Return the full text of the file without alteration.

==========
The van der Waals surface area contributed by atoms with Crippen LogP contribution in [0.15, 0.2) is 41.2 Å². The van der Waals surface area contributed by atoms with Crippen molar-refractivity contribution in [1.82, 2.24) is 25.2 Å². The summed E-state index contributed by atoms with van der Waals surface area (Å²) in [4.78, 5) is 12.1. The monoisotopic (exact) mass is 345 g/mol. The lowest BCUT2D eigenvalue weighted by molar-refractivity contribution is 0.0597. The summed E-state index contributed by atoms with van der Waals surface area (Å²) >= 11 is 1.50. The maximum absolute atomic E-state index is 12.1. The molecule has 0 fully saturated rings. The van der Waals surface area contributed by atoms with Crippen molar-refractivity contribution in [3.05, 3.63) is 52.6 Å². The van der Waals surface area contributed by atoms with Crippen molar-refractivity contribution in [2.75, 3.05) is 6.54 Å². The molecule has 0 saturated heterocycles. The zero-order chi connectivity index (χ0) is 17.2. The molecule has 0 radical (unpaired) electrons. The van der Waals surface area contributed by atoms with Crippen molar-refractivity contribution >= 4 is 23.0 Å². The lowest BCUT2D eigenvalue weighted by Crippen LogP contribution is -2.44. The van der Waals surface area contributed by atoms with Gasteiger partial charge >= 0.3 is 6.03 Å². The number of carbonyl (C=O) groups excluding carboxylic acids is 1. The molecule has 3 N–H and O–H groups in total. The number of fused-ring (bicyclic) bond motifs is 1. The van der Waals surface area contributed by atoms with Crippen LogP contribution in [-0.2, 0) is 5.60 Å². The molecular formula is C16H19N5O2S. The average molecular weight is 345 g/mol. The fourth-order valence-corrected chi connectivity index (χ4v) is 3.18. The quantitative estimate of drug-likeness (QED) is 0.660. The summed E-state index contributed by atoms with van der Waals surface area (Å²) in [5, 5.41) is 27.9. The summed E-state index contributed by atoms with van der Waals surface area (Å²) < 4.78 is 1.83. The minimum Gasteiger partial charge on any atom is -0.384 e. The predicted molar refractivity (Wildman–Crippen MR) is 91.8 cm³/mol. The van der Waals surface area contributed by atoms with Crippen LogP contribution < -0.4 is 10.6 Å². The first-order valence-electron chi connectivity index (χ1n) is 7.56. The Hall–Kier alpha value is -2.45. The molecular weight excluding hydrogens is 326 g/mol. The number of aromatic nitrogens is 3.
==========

The van der Waals surface area contributed by atoms with Crippen LogP contribution in [0.15, 0.2) is 41.2 Å². The van der Waals surface area contributed by atoms with Crippen molar-refractivity contribution in [1.82, 2.24) is 25.2 Å². The summed E-state index contributed by atoms with van der Waals surface area (Å²) in [4.78, 5) is 12.1. The monoisotopic (exact) mass is 345 g/mol. The lowest BCUT2D eigenvalue weighted by molar-refractivity contribution is 0.0597. The summed E-state index contributed by atoms with van der Waals surface area (Å²) >= 11 is 1.50. The maximum absolute atomic E-state index is 12.1. The molecule has 0 fully saturated rings. The van der Waals surface area contributed by atoms with Crippen molar-refractivity contribution in [3.05, 3.63) is 52.6 Å². The van der Waals surface area contributed by atoms with Crippen molar-refractivity contribution in [2.75, 3.05) is 6.54 Å². The molecule has 0 saturated heterocycles. The zero-order chi connectivity index (χ0) is 17.2. The molecule has 0 radical (unpaired) electrons. The van der Waals surface area contributed by atoms with Crippen molar-refractivity contribution >= 4 is 23.0 Å². The lowest BCUT2D eigenvalue weighted by Crippen LogP contribution is -2.44. The van der Waals surface area contributed by atoms with Gasteiger partial charge >= 0.3 is 6.03 Å². The number of carbonyl (C=O) groups excluding carboxylic acids is 1. The molecule has 3 N–H and O–H groups in total. The number of fused-ring (bicyclic) bond motifs is 1. The van der Waals surface area contributed by atoms with Crippen LogP contribution in [-0.2, 0) is 5.60 Å². The molecular formula is C16H19N5O2S. The average molecular weight is 345 g/mol. The fourth-order valence-corrected chi connectivity index (χ4v) is 3.18. The quantitative estimate of drug-likeness (QED) is 0.660. The summed E-state index contributed by atoms with van der Waals surface area (Å²) in [5, 5.41) is 27.9. The summed E-state index contributed by atoms with van der Waals surface area (Å²) < 4.78 is 1.83. The minimum Gasteiger partial charge on any atom is -0.384 e. The predicted molar refractivity (Wildman–Crippen MR) is 91.8 cm³/mol. The van der Waals surface area contributed by atoms with Crippen LogP contribution < -0.4 is 10.6 Å². The first-order valence-electron chi connectivity index (χ1n) is 7.56. The Hall–Kier alpha value is -2.45. The molecular weight excluding hydrogens is 326 g/mol. The number of aromatic nitrogens is 3.